OLYMPUS DIGITAL CAMERA

We even saw a slow moving lori, which is a primate that comes out at night. He moves around the trees eating insects and fruit. In this photo, he is hanging upside down as we came upon him.

OLYMPUS DIGITAL CAMERA

We also saw insects like this cave centipede. This is one of the more ancient forms of centipedes, but they do have poisonous bites which are painful.

CaveCentipede

In terms of insects, we also saw this 3 foot long bee hive on one of the very tall trees. There were multiple beehives in this tree.

OLYMPUS DIGITAL CAMERA

Finally, we saw a Malay badger. They aren’t actually a badger, but really a skunk.

MalayBadger

Proboscis Monkeys

The law of unintended consequences…..No matter what you do, you will have unintended consequences. For example, Rudy Guiliani decides that it is bad news for people to have heart attacks in New York due to trans fats. So, he single handedly brought about the wiping out of huge amounts of ancient rain forest. How’s that? Rudy gets his legislation passed in NY city. Trans fats were critical in lots of foods to keep the consistency of the food correct. Think Oreos. Lovely cream filling as long as the oil doesn’t separate and make it all gooey. So the major cookie manufacturers like Nabisco see Rudy’s legislation and decides the time has come to make the switch so that they don’t have to worry about this sort of legislation. But what to use? The singular alternative is palm oil. And so these companies started buying large quantities of palm oil. Which resulted in LOTS of people in places like Malaysia razing the forest to the ground to plant palm oil plantations to provide the supply. Thus, Rudy wiped out large swaths of rainforest with his legislation in a most unintended way.

We saw these palm plantations covering VAST areas of Borneo. One of these landowners saw the proboscis monkeys about to get wiped out from his mangrove forest, and so he left a small corner of it to make it a proboscis monkey preserve. (They’re found nowhere else but Borneo.) Here are some photos.

OLYMPUS DIGITAL CAMERA

OLYMPUS DIGITAL CAMERA

OLYMPUS DIGITAL CAMERA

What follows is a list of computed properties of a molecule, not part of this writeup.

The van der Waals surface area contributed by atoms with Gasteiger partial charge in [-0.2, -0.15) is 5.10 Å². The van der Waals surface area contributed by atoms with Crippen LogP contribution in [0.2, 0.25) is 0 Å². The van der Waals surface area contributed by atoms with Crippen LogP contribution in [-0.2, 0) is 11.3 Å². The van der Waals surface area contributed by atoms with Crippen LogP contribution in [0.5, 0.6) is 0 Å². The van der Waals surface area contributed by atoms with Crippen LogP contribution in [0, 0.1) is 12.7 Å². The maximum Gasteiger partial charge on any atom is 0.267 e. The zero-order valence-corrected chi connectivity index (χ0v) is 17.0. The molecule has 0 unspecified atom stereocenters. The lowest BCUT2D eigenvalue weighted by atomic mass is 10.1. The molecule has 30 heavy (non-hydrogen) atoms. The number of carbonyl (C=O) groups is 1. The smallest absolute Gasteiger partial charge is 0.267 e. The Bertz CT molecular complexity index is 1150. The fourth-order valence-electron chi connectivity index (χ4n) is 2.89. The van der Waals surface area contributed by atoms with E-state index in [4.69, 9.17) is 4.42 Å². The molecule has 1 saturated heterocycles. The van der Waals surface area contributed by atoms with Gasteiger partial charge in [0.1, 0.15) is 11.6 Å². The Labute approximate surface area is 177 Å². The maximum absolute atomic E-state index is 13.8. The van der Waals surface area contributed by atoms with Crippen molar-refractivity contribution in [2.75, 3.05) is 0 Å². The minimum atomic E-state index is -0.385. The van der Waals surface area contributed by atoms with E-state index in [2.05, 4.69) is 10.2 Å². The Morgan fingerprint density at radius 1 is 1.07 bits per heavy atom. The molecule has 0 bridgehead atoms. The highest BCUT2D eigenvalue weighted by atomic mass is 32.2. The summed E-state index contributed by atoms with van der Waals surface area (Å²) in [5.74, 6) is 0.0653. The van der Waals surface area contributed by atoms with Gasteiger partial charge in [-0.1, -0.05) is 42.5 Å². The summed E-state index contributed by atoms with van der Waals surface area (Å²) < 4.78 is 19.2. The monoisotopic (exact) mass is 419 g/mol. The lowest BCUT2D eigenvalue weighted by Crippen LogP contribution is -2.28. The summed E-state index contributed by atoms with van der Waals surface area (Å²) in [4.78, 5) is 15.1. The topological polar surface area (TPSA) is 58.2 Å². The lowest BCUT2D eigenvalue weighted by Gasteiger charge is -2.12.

According to National Geographic, scientists think the large nose amplifies the large males calls for both controlling their group and warding off competitors.

Land of the Orang-utan

We left Semporna today to move over to Sandakan, a town on the northern edge near ancient forest. We’re staying at the Forest Edge Lodge, and, as you can see from the photo, the vegetation is lush.

OLYMPUS DIGITAL CAMERA

After having a great meal at the lodge (satay with coconut dipping sauce, vegetarian curry, fried tofu), we headed over to the Orangutan Rehabilitation Reserve which was about a 10 minute walk. The reserve takes young Orangutans that are orphaned and gets them to an age where they can be released. The animals live in the reserve, in the wild, so to speak, not cages. They put out some food twice a day for them which include native fruits and plants. There were found younger apes and one older one (based on size). Here are some photos:

OLYMPUS DIGITAL CAMERA

OLYMPUS DIGITAL CAMERA

OLYMPUS DIGITAL CAMERA

Kapolai and Mabul

Today we visited the island of Kapolai. Well, none of the island is above the waterline. But they’ve created a resort on stilts. We didn’t get to visit the stilt resort, but we snorkeled the reef.

OLYMPUS DIGITAL CAMERA

It was quite good. Here are some features:

OLYMPUS DIGITAL CAMERA

OLYMPUS DIGITAL CAMERA

OLYMPUS DIGITAL CAMERA

Later, we went over to Mabul. The snorkeling was not that great over there, but we did see a few fish that we had not seen elsewhere. Here’s a photo of the village next to the dock.

OLYMPUS DIGITAL CAMERA

Finally, back at the hotel, we saw this large heron on the building across the street.
OLYMPUS DIGITAL CAMERA

We came to learn by watching him, that he was fishing for birds, i.e., the swallows flying overhead. They must land near his perch and he snatches one and then eats it. Life can be short in this ancient ecosystem.

Follow

Get every new post delivered to your Inbox.

Join 26 other followers